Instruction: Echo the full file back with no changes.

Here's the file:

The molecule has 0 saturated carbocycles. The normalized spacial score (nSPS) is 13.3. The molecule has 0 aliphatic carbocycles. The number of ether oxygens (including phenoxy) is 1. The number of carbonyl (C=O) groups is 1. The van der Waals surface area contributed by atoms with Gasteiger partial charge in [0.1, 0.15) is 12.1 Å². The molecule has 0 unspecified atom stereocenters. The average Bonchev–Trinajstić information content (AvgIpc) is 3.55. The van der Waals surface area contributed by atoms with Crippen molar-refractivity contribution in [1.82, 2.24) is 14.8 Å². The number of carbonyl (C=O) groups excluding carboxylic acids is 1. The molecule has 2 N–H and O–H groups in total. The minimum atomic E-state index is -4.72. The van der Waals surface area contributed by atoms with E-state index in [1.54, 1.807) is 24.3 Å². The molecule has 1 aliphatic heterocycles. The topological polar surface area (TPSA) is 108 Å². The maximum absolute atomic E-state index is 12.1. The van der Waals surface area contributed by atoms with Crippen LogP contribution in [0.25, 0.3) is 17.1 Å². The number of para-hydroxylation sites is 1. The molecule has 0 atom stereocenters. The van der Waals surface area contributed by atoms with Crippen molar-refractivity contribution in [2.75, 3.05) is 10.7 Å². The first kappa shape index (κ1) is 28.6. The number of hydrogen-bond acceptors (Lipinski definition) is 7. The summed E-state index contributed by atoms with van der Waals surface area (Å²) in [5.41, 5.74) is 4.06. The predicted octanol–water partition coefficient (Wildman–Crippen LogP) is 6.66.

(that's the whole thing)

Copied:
The molecule has 0 saturated carbocycles. The normalized spacial score (nSPS) is 13.3. The molecule has 0 aliphatic carbocycles. The number of ether oxygens (including phenoxy) is 1. The number of carbonyl (C=O) groups is 1. The van der Waals surface area contributed by atoms with Gasteiger partial charge in [0.1, 0.15) is 12.1 Å². The molecule has 0 unspecified atom stereocenters. The average Bonchev–Trinajstić information content (AvgIpc) is 3.55. The van der Waals surface area contributed by atoms with Crippen molar-refractivity contribution in [1.82, 2.24) is 14.8 Å². The number of carbonyl (C=O) groups excluding carboxylic acids is 1. The molecule has 2 N–H and O–H groups in total. The minimum atomic E-state index is -4.72. The van der Waals surface area contributed by atoms with E-state index in [1.54, 1.807) is 24.3 Å². The molecule has 1 aliphatic heterocycles. The topological polar surface area (TPSA) is 108 Å². The maximum absolute atomic E-state index is 12.1. The van der Waals surface area contributed by atoms with Crippen LogP contribution in [0.25, 0.3) is 17.1 Å². The number of para-hydroxylation sites is 1. The molecule has 0 atom stereocenters. The van der Waals surface area contributed by atoms with Crippen molar-refractivity contribution in [2.75, 3.05) is 10.7 Å². The first kappa shape index (κ1) is 28.6. The number of hydrogen-bond acceptors (Lipinski definition) is 7. The summed E-state index contributed by atoms with van der Waals surface area (Å²) in [5.41, 5.74) is 4.06. The predicted octanol–water partition coefficient (Wildman–Crippen LogP) is 6.66.